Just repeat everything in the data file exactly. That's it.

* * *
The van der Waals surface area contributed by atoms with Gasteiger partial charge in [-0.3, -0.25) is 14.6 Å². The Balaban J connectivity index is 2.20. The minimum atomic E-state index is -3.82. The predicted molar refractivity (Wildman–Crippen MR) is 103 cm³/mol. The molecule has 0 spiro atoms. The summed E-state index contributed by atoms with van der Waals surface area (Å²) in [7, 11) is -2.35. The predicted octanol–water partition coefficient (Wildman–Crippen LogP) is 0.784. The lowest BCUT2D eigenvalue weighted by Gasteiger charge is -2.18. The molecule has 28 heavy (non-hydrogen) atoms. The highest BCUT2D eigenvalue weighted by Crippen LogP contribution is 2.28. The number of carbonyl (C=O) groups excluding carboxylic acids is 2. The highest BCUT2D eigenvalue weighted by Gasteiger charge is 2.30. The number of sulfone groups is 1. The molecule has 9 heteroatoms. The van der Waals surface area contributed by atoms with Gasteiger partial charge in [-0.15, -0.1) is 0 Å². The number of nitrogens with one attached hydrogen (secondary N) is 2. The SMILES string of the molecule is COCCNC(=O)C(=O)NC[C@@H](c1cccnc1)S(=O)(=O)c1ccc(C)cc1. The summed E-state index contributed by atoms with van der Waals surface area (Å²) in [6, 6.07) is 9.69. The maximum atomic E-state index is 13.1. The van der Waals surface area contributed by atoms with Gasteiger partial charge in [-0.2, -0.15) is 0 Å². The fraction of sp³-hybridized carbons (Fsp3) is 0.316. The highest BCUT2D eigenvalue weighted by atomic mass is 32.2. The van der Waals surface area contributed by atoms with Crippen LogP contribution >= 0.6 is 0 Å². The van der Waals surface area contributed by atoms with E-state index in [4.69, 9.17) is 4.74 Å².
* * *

The van der Waals surface area contributed by atoms with Gasteiger partial charge in [-0.3, -0.25) is 14.6 Å². The Balaban J connectivity index is 2.20. The minimum atomic E-state index is -3.82. The predicted molar refractivity (Wildman–Crippen MR) is 103 cm³/mol. The molecule has 0 spiro atoms. The summed E-state index contributed by atoms with van der Waals surface area (Å²) in [7, 11) is -2.35. The predicted octanol–water partition coefficient (Wildman–Crippen LogP) is 0.784. The lowest BCUT2D eigenvalue weighted by Gasteiger charge is -2.18. The molecule has 28 heavy (non-hydrogen) atoms. The highest BCUT2D eigenvalue weighted by Crippen LogP contribution is 2.28. The number of carbonyl (C=O) groups excluding carboxylic acids is 2. The highest BCUT2D eigenvalue weighted by Gasteiger charge is 2.30. The number of sulfone groups is 1. The molecule has 9 heteroatoms. The van der Waals surface area contributed by atoms with Gasteiger partial charge in [-0.15, -0.1) is 0 Å². The number of nitrogens with one attached hydrogen (secondary N) is 2. The SMILES string of the molecule is COCCNC(=O)C(=O)NC[C@@H](c1cccnc1)S(=O)(=O)c1ccc(C)cc1. The summed E-state index contributed by atoms with van der Waals surface area (Å²) in [6, 6.07) is 9.69. The maximum atomic E-state index is 13.1. The van der Waals surface area contributed by atoms with Gasteiger partial charge in [-0.2, -0.15) is 0 Å². The fraction of sp³-hybridized carbons (Fsp3) is 0.316. The highest BCUT2D eigenvalue weighted by atomic mass is 32.2. The van der Waals surface area contributed by atoms with Crippen LogP contribution >= 0.6 is 0 Å². The van der Waals surface area contributed by atoms with E-state index in [4.69, 9.17) is 4.74 Å².